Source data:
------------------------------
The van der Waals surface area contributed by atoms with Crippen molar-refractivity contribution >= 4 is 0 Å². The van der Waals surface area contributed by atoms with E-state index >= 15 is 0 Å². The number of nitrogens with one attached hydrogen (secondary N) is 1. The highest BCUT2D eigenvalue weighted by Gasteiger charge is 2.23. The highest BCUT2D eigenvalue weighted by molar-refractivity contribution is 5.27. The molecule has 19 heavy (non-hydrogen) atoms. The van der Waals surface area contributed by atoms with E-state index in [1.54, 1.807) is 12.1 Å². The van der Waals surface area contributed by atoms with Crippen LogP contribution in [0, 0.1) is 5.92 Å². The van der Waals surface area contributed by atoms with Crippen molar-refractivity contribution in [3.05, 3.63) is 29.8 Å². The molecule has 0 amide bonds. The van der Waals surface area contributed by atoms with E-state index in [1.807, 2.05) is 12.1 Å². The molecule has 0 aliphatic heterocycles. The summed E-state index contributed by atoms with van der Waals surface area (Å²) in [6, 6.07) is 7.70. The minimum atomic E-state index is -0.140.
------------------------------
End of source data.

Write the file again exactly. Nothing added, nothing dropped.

The van der Waals surface area contributed by atoms with Crippen molar-refractivity contribution >= 4 is 0 Å². The van der Waals surface area contributed by atoms with E-state index >= 15 is 0 Å². The number of nitrogens with one attached hydrogen (secondary N) is 1. The highest BCUT2D eigenvalue weighted by Gasteiger charge is 2.23. The highest BCUT2D eigenvalue weighted by molar-refractivity contribution is 5.27. The molecule has 19 heavy (non-hydrogen) atoms. The van der Waals surface area contributed by atoms with E-state index in [1.54, 1.807) is 12.1 Å². The van der Waals surface area contributed by atoms with Crippen LogP contribution in [0, 0.1) is 5.92 Å². The van der Waals surface area contributed by atoms with Crippen molar-refractivity contribution in [3.05, 3.63) is 29.8 Å². The molecule has 0 amide bonds. The van der Waals surface area contributed by atoms with E-state index in [1.807, 2.05) is 12.1 Å². The molecule has 0 aliphatic heterocycles. The summed E-state index contributed by atoms with van der Waals surface area (Å²) in [6, 6.07) is 7.70. The minimum atomic E-state index is -0.140.